International cash transfers via social media platforms -- and sometimes across different social platforms -- is now a thing, with several companies unveiling new services for remittances, payments, and what are sometimes still quaintly called “wire transfers.”
This week the Wall Street Journal profiled a new company based in Singapore called Fastacash, which partnered with another outfit specializing in cash transfers call Xpress Money Services, to create a system for international payments across different social networks. Fastacash’s system alerts customers that they have received a payment on multiple social networks and messaging apps, including for example Facebook, WhatsApp, and Chinese messaging service WeChat.
Fastacash chairman and CEO Vince Tallent tells the WSJ that the cross-platform capability is just as important as the cross-border aspect: “People don’t use one communication channel; on average, they use five. Our advantage is that we are agnostic.” Users can also request payments from their social contacts via Fastacash.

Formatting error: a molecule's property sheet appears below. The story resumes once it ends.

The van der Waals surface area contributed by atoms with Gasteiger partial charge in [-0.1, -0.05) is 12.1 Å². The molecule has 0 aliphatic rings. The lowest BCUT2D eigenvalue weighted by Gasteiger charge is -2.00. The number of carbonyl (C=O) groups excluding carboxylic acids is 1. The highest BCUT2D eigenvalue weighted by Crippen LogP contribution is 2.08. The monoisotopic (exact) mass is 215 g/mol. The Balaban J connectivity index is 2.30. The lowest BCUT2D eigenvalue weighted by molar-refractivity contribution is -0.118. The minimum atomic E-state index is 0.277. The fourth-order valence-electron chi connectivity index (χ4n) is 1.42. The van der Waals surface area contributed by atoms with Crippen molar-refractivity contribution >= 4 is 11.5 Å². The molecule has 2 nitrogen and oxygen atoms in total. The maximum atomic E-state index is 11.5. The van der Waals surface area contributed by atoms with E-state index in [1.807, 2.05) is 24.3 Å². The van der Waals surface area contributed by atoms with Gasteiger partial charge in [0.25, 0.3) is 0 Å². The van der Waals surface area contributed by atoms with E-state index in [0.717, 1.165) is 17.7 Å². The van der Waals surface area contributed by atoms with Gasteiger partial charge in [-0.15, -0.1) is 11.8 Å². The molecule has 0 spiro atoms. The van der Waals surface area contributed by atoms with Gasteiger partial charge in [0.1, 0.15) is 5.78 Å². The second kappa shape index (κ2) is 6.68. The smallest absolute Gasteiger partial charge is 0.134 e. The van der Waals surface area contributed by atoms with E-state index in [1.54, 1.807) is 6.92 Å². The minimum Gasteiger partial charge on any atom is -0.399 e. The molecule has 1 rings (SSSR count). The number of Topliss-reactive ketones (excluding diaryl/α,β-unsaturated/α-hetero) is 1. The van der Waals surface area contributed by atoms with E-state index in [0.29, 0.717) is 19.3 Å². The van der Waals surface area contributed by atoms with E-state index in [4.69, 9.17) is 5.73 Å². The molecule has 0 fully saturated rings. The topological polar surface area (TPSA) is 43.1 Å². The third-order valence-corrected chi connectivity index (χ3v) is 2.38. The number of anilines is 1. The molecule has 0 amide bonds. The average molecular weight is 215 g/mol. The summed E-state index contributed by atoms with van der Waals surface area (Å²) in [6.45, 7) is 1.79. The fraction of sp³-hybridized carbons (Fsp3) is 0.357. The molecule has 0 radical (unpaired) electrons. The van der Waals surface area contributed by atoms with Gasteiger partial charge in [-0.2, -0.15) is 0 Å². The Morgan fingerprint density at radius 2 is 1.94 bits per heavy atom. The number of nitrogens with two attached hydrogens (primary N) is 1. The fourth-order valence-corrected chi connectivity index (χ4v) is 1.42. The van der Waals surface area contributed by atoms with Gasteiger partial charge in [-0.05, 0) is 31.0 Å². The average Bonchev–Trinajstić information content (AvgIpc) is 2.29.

Also this week, Western Union launched ConnectSM, a platform that integrated international cash payments with consumer messaging and social media platforms. According to WU, customers can send cash using a debit card, credit card, or bank account, and send the payment to WU retail agents, mobile wallets, or bank accounts, with automatic foreign exchange conversions.
International remittances are a big business, with expatriate workers on course to send around $586 billion to friends, family, or other recipients in their home countries this year, according to figures from the World Bank, with most of this going to low-income countries; in 2014, remittance payments to developing countries alone amounted to $436 billion, up from $334 billion in 2010.
Some of the main international remittance pathways include U.S. to Latin America, Western Europe to Africa and the Middle East, the Persian Gulf to South Asia, and Russia to Central Asia. According to the World Bank, in 2009 remittances from abroad provided a large share of GDP in many poor and middle-income countries including Tajikistan (35.1%), Lebanon (22.4%), Honduras (19.3%), El Salvador (15.7%), Jordan (15.6%), Haiti (15.4%) and Jamaica (13.8%).